Bead based aptamer selection against transferrin for iron deficiency anemia

Transferrin is a glycoprotein produced by the liver, which regulates free iron concentrations in the body. (Crichton 1987) The body’s iron absorption areas include the duodenum, the first section in the small intestine, where dietary iron is found. Iron homeostasis is made possible through transferrin’s two binding sites, specific to Fe (III) for which its affinity is extremely high; although, it is quite sensitive to differentiations in pH. (Aisen 1978) When an apo-transferrin finds the iron in ferric form (Fe3+), it then becomes transferrin and then attaches to a transferrin receptor (TfR), found on the surface of the cell. The transferrin is hauled into the cell via receptor-mediated endocytosis. (Chen 2008) H+ATPases allow the protein to release its ions inside the cell. Once completed, the apo-transferrin is released through endocytic cycle to repeat the process. Because it is essentially taking up the free iron in the body, if there are high quantities of transferrin, then there are likely to be low levels of iron. A lack of iron correlates directly with oxygen transport system of hemoglobin throughout the body and iron deficiency anemia. (Alleyne 2008) Working with aptamers, I hope to find one that binds specifically and tightly to the target protein. An aptamer capable of inhibiting transferrin would be beneficial to persons with iron-deficiency anemia, in order to stop the transferrin from taking up the free iron in the body. Because the protein target has twobinding sites for iron it may be possible to develop an aptamer specific to those sites that way the free iron has no place to bind and will have to remain as free iron in the system. (See Figure 1.) Alternatively, if an aptamer is found to bind solely to the TfR, then that should indirectly inhibit the consumption of free iron in the system by apo-transferrin by making the transferrin serve no other function and thereby possibly forcing it to discontinue consumption of iron because TfR usually indicates iron deficiency. (See Figure 2.)
Figure 1-(Specific Aim 1) The iron attaches to apo-transferrin, thereby decreasing the amount of free iron in the body and making the molecule transferrin. An aptamer would need to be developed in order to take the place of the iron, allowing more free iron to be in the system.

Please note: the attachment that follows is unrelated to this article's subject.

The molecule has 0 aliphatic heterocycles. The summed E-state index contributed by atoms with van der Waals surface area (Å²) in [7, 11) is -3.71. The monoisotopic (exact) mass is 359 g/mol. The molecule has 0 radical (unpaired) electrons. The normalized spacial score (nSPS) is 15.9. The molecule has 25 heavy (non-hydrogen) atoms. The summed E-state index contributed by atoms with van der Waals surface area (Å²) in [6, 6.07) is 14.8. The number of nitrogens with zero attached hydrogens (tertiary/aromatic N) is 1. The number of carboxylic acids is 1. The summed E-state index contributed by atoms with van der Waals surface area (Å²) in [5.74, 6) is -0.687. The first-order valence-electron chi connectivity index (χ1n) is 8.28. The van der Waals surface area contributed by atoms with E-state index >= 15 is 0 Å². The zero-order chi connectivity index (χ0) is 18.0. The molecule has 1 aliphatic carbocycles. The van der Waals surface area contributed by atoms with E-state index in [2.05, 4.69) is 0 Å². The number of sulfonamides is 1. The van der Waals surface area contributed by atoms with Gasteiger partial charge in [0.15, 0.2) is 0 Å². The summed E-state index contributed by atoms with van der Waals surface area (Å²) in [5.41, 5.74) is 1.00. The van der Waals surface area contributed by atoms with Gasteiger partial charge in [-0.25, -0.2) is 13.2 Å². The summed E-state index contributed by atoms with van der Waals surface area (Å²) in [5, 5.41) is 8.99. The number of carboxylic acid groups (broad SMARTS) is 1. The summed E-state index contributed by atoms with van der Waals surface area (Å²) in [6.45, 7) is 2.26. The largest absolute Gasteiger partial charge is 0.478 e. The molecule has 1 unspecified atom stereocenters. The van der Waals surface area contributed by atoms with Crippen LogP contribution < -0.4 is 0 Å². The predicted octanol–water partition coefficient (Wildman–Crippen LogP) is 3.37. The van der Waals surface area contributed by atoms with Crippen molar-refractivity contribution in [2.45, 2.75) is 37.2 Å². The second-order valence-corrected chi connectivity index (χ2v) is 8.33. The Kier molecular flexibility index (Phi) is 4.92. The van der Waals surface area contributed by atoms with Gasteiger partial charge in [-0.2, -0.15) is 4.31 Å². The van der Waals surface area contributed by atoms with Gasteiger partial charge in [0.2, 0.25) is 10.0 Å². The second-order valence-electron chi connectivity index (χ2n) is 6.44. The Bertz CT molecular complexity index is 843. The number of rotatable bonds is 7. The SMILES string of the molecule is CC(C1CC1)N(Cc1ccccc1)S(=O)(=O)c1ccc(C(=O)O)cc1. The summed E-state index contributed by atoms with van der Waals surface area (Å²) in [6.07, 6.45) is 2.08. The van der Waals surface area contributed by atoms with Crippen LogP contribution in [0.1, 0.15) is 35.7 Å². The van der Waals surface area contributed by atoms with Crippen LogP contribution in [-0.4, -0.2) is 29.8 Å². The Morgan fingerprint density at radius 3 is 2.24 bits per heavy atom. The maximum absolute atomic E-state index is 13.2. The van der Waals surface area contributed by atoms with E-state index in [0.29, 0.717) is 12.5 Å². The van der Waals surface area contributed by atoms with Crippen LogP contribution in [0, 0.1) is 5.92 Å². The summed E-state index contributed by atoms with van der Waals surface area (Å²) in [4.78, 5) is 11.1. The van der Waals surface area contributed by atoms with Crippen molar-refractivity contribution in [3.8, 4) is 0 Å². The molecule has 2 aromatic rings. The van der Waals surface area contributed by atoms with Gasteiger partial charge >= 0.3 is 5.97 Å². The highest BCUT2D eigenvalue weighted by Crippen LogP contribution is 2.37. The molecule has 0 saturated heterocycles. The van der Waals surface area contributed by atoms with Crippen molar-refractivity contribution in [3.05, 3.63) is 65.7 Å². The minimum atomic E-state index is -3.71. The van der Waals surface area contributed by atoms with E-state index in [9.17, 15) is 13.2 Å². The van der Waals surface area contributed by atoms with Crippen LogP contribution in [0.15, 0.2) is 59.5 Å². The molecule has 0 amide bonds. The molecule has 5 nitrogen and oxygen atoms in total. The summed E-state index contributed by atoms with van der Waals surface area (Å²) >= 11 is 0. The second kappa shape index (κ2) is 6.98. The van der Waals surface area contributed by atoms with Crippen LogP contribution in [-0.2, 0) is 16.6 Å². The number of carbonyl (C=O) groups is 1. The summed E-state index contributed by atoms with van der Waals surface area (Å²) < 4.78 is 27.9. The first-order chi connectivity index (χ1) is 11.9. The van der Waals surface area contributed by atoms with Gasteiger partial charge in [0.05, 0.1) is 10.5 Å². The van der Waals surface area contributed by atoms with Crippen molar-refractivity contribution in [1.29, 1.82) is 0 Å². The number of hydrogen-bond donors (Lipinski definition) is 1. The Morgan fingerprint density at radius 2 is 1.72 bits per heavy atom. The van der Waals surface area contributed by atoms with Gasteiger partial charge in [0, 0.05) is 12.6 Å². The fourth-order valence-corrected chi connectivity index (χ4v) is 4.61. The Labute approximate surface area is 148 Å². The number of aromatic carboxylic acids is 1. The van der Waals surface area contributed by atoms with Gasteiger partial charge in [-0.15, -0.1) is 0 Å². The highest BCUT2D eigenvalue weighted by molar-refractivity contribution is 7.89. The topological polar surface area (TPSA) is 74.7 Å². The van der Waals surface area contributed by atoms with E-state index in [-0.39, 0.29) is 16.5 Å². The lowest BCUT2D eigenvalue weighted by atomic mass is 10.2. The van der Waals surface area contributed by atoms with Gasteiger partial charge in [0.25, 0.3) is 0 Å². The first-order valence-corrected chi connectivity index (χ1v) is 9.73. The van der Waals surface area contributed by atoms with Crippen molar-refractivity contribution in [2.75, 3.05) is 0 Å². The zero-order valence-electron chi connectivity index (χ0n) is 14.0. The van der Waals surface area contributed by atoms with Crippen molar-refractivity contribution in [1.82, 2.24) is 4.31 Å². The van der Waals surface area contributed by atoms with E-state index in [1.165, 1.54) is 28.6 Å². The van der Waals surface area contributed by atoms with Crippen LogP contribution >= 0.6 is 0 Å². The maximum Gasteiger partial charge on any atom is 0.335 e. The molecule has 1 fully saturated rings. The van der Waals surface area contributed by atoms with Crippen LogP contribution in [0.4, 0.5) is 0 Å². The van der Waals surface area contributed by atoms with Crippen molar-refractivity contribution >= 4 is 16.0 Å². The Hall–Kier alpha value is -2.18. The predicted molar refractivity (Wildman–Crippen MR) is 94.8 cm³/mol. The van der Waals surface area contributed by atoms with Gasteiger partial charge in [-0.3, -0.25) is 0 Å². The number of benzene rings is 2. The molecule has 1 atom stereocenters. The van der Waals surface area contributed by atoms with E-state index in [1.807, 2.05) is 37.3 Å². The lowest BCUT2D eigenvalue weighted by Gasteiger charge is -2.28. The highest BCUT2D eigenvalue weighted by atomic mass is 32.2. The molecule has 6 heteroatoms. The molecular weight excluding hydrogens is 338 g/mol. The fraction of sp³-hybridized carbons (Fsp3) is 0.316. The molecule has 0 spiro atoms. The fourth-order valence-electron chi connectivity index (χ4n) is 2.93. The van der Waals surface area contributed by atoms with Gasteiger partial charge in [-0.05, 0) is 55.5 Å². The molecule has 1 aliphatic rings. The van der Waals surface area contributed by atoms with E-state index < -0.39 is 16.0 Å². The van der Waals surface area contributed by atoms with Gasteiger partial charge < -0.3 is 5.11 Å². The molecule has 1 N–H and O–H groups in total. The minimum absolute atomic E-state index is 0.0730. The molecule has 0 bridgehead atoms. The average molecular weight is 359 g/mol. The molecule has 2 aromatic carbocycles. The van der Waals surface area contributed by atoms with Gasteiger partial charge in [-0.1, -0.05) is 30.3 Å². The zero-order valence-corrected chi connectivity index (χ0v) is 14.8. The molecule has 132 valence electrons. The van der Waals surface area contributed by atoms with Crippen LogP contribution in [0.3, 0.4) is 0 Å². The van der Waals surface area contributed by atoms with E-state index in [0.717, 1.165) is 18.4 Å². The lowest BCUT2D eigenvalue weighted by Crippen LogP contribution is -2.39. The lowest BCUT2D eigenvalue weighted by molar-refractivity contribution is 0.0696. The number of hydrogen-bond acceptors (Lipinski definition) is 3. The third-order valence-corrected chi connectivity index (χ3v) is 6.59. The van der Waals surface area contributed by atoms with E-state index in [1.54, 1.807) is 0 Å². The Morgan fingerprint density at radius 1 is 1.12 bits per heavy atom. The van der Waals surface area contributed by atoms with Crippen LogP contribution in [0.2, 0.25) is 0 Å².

Figure 2- (Specific Aim 2) The transferrin molecule binds to TfR, which should induce receptor-mediated endocytosis and ultimately remove free iron from the system and put them into various cells. An aptamer would need to be developed that would take the place of transferrin, hopefully eliminating the need to consume iron.
The target protein, transferrin, for Specific Aim 1, may be purchased through SunnyLab for $75 per 100ug. Its catalog number is P1-859and found at the following web address: The target protein, apo-transferrin, for Specific Aim 2, may be purchased through R&D Systems for $95 per 100mg. Its catalog number is 3188-AT-100MG and found at the following web address:
Chen, Chi-hong B. & et al. (2008).“Aptamer-based endocytosis of a lysosomal enzyme.” Proc Natl Acad Sci USA. 105(41):15908-13.
Skikne, B. S., Punnonen, K., Caldron, P. H., Bennett, M. T., Rehu, M., Gasior, G. H., Chamberlin, J. S., Sullivan, L. A., Bray, K. R. and Southwick, P. C. (2011). “Improved differential diagnosis of anemia of chronic disease and iron deficiency anemia: A prospective multicenter evaluation of soluble transferrin receptor and the sTfR/log ferritin index.”American Journal of Hematology. doi: 10.1002/ajh.22108
Alleyne M, Horne MK, Miller JL. (2008) “Individualized treatment for iron-deficiency anemia in adults.” Am J Med. 121:943-948.
Aisen, Phillip; Leibman, Adela; Zweier, Jay (1978). "Stoichiometric and Site Characteristics for Binding of Iron of Human Transferrin". Journal of Biological Chemistry 253 (6): 1930–1937.
Crichton R. and Charloteaux-Wauters, M. (1987). “Iron transport and storage.” Eur. J. Biochem. 164(3): 485-506.
*Will be undergoing only Specific Aim 2.

-by Vivian Renee Esparza

1 comment:

Jake Van Fleet said...

Sounds very interesting. I was curious how many people are affected by iron-deficient anemia. Also, if this were to be used as a treatment, how viable would this be with someone that has chronic iron deficiencies? Hope you get results!